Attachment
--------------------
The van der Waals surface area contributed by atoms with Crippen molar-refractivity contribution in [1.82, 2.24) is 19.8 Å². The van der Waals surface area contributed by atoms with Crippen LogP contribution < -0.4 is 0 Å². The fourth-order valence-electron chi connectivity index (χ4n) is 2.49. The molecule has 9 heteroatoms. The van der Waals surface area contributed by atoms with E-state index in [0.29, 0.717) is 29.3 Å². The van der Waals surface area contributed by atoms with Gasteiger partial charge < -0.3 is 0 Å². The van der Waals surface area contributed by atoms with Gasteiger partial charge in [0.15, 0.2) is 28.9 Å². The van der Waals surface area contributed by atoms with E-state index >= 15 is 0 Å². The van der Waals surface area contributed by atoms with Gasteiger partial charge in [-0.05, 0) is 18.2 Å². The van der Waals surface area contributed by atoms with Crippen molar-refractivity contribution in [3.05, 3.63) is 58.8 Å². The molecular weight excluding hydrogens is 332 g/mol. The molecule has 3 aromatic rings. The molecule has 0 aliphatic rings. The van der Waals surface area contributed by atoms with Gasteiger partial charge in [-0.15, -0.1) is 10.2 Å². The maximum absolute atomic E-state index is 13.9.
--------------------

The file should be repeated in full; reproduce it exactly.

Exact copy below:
The van der Waals surface area contributed by atoms with Crippen molar-refractivity contribution in [1.82, 2.24) is 19.8 Å². The van der Waals surface area contributed by atoms with Crippen LogP contribution < -0.4 is 0 Å². The fourth-order valence-electron chi connectivity index (χ4n) is 2.49. The molecule has 9 heteroatoms. The van der Waals surface area contributed by atoms with E-state index in [0.29, 0.717) is 29.3 Å². The van der Waals surface area contributed by atoms with Gasteiger partial charge < -0.3 is 0 Å². The van der Waals surface area contributed by atoms with Gasteiger partial charge in [0.15, 0.2) is 28.9 Å². The van der Waals surface area contributed by atoms with E-state index >= 15 is 0 Å². The van der Waals surface area contributed by atoms with Gasteiger partial charge in [-0.05, 0) is 18.2 Å². The van der Waals surface area contributed by atoms with Crippen molar-refractivity contribution in [3.05, 3.63) is 58.8 Å². The molecular weight excluding hydrogens is 332 g/mol. The molecule has 3 aromatic rings. The molecule has 0 aliphatic rings. The van der Waals surface area contributed by atoms with Gasteiger partial charge in [-0.15, -0.1) is 10.2 Å². The maximum absolute atomic E-state index is 13.9.